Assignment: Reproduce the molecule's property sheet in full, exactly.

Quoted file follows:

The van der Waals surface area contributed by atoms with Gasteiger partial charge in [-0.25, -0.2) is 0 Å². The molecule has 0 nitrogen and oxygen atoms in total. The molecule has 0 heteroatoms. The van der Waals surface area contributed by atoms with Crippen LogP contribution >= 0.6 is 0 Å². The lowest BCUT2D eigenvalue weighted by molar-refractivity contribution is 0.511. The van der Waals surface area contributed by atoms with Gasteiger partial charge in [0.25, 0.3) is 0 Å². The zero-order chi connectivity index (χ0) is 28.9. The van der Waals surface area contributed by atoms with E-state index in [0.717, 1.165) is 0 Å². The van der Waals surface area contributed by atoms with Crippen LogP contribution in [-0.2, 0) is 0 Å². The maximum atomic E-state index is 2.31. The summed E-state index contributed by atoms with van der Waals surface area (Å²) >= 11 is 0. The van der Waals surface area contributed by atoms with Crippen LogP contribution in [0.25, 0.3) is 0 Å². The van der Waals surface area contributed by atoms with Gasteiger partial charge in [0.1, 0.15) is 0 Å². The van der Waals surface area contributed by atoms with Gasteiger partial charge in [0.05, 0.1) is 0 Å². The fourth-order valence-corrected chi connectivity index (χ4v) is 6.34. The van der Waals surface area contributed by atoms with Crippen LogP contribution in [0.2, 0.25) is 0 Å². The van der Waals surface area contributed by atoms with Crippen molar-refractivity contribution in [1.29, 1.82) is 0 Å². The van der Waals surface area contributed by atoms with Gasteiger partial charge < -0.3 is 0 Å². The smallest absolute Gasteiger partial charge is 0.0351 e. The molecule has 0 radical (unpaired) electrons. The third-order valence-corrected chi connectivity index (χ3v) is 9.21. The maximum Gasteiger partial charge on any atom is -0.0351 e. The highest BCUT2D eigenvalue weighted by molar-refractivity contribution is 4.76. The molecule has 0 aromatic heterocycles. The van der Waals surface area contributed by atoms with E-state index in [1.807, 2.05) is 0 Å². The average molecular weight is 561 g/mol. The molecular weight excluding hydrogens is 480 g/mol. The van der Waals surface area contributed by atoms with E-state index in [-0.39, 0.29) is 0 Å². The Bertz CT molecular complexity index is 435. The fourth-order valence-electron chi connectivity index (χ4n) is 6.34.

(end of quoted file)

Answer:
The van der Waals surface area contributed by atoms with Gasteiger partial charge in [-0.25, -0.2) is 0 Å². The molecule has 0 nitrogen and oxygen atoms in total. The molecule has 0 heteroatoms. The van der Waals surface area contributed by atoms with Crippen LogP contribution >= 0.6 is 0 Å². The lowest BCUT2D eigenvalue weighted by molar-refractivity contribution is 0.511. The van der Waals surface area contributed by atoms with Gasteiger partial charge in [0.25, 0.3) is 0 Å². The zero-order chi connectivity index (χ0) is 28.9. The van der Waals surface area contributed by atoms with E-state index in [0.717, 1.165) is 0 Å². The van der Waals surface area contributed by atoms with Crippen LogP contribution in [-0.2, 0) is 0 Å². The maximum atomic E-state index is 2.31. The summed E-state index contributed by atoms with van der Waals surface area (Å²) >= 11 is 0. The van der Waals surface area contributed by atoms with Crippen LogP contribution in [0.25, 0.3) is 0 Å². The van der Waals surface area contributed by atoms with Gasteiger partial charge in [0.1, 0.15) is 0 Å². The van der Waals surface area contributed by atoms with Gasteiger partial charge in [0.05, 0.1) is 0 Å². The fourth-order valence-corrected chi connectivity index (χ4v) is 6.34. The van der Waals surface area contributed by atoms with Crippen LogP contribution in [0.2, 0.25) is 0 Å². The van der Waals surface area contributed by atoms with Crippen molar-refractivity contribution in [1.29, 1.82) is 0 Å². The van der Waals surface area contributed by atoms with Gasteiger partial charge < -0.3 is 0 Å². The smallest absolute Gasteiger partial charge is 0.0351 e. The molecule has 0 radical (unpaired) electrons. The third-order valence-corrected chi connectivity index (χ3v) is 9.21. The maximum Gasteiger partial charge on any atom is -0.0351 e. The highest BCUT2D eigenvalue weighted by molar-refractivity contribution is 4.76. The molecule has 0 aromatic heterocycles. The van der Waals surface area contributed by atoms with E-state index in [1.807, 2.05) is 0 Å². The average molecular weight is 561 g/mol. The molecular weight excluding hydrogens is 480 g/mol. The van der Waals surface area contributed by atoms with E-state index in [-0.39, 0.29) is 0 Å². The Bertz CT molecular complexity index is 435. The fourth-order valence-electron chi connectivity index (χ4n) is 6.34.